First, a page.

|More from Theavatardemotivator||Romance||G||Very Positive|
Chapter Six: Break Away Edit
It hurts her.
It eats away at her soul.
It poisons her every breath.
Her body calls for it.
She must learn it.
Or she will be torn apart.
She trembles in her fury. To think, the very people she loves will be people who destroy her. To think, her own family will never understand. To think, the stranger whom she found in an iceberg will be the ticket to her destiny.
“Let me come with you.”
Her voice is stranded among the wind.
His eyes, dark and soulful, are filled with sorrow.
“I can’t. I can’t take you away from your family.”
She begs. She cries. She pleads. “Please—I want to belong here, but . . . something feels so wrong here. I want . . .”
“Please.” His words ring with an anguish she cannot comprehend. “You don’t know what it’s like to be without your family.”
She shakes her head, and her hair loopies shake with it, yet another reminder of her life, but one she will not give up.
“I do understand, and I’m willing to—to make a wish—take a chance—make a change. Please. I need to . . . I need to break away.”
He is so far from her, sitting atop his sky bison, watching her from the air. He understands her. Why can’t the others—her own brother—her own gran-gran—her own village . . . Why must she suffer from their ignorance? Why can’t they understand? Why? Why? Why?
Because, says the voice in her head, he is a bender, like you. An Airbender. And something . . . something else.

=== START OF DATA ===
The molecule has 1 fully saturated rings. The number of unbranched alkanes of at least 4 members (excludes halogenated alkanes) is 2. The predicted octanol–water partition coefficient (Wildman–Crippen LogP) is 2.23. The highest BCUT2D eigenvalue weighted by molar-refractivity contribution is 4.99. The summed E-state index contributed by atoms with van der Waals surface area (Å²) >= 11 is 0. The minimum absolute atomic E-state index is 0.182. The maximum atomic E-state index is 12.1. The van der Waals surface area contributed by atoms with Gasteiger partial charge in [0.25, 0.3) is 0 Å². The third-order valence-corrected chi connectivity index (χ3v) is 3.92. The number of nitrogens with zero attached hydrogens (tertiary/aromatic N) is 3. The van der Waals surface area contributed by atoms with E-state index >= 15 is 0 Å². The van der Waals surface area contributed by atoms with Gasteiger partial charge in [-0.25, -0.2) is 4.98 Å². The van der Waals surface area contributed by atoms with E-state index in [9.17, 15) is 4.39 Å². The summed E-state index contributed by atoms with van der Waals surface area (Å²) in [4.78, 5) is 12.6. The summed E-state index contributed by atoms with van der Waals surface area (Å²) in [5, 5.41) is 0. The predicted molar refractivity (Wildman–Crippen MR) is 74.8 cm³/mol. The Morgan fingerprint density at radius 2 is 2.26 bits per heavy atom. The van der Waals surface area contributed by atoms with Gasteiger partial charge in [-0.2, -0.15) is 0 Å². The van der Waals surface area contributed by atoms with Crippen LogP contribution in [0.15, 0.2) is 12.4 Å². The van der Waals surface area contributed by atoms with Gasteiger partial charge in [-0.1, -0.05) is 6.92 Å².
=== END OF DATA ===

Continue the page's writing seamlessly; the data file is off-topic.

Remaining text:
He shifts in his seat, and she tracks his movements. She steps back in time for him to gently land, a current billowing. He shivers; she realizes he is cold. His hand rests on her shoulder, but she can only feel the pressure, not the warmth, through the layers of her coat.
Her very traditional Southern Water Tribe coat.
The traditions are smothering her. She has to leave. She has to break away. She has to go, to move, to breathe, to swim, to live.
She can feel the pressure of the outside world.
But not the warmth.
“You do,” he admits quietly, his voice carrying the barest hint of worlds she has never dreamed of, much less seen. “You do need to break away. But not today, and not with me.”
Her eyes, crystal blue, lock onto his, stormy gray. “Why not with you?”
He looks away. “I’m sorry, Katara. I’m sorry.”
And then, like a shadow, he dissolves into the mist, soaring into a world untold and unseen.
But that is before.
And now she casts her gaze to the iron-gray ship, breaking through the icy water.
He broke away.
He gave himself up.
And now it is her turn.
To break away.
For the collective works of the author, go here.